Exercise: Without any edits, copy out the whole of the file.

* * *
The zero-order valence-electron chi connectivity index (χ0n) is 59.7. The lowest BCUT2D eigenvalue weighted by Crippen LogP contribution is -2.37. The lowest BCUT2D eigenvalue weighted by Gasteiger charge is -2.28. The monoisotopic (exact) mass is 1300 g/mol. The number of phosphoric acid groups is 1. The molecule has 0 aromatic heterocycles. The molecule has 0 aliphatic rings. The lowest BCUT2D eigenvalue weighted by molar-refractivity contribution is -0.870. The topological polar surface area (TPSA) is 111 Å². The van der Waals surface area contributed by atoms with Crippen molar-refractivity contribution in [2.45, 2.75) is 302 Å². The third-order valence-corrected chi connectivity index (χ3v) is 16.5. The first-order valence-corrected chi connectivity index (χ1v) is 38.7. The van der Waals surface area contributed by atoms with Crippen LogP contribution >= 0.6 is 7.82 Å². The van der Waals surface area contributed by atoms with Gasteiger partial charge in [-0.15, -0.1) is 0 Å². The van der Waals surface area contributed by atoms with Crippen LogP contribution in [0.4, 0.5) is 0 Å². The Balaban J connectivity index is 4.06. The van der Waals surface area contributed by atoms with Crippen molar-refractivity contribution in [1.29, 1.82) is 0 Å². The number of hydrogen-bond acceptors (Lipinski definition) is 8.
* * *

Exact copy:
The zero-order valence-electron chi connectivity index (χ0n) is 59.7. The lowest BCUT2D eigenvalue weighted by Crippen LogP contribution is -2.37. The lowest BCUT2D eigenvalue weighted by Gasteiger charge is -2.28. The monoisotopic (exact) mass is 1300 g/mol. The number of phosphoric acid groups is 1. The molecule has 0 aromatic heterocycles. The molecule has 0 aliphatic rings. The lowest BCUT2D eigenvalue weighted by molar-refractivity contribution is -0.870. The topological polar surface area (TPSA) is 111 Å². The van der Waals surface area contributed by atoms with Crippen molar-refractivity contribution in [2.45, 2.75) is 302 Å². The third-order valence-corrected chi connectivity index (χ3v) is 16.5. The first-order valence-corrected chi connectivity index (χ1v) is 38.7. The van der Waals surface area contributed by atoms with Crippen LogP contribution >= 0.6 is 7.82 Å². The van der Waals surface area contributed by atoms with Gasteiger partial charge in [-0.15, -0.1) is 0 Å². The van der Waals surface area contributed by atoms with Crippen LogP contribution in [0.4, 0.5) is 0 Å². The Balaban J connectivity index is 4.06. The van der Waals surface area contributed by atoms with Crippen molar-refractivity contribution in [1.29, 1.82) is 0 Å². The number of hydrogen-bond acceptors (Lipinski definition) is 8.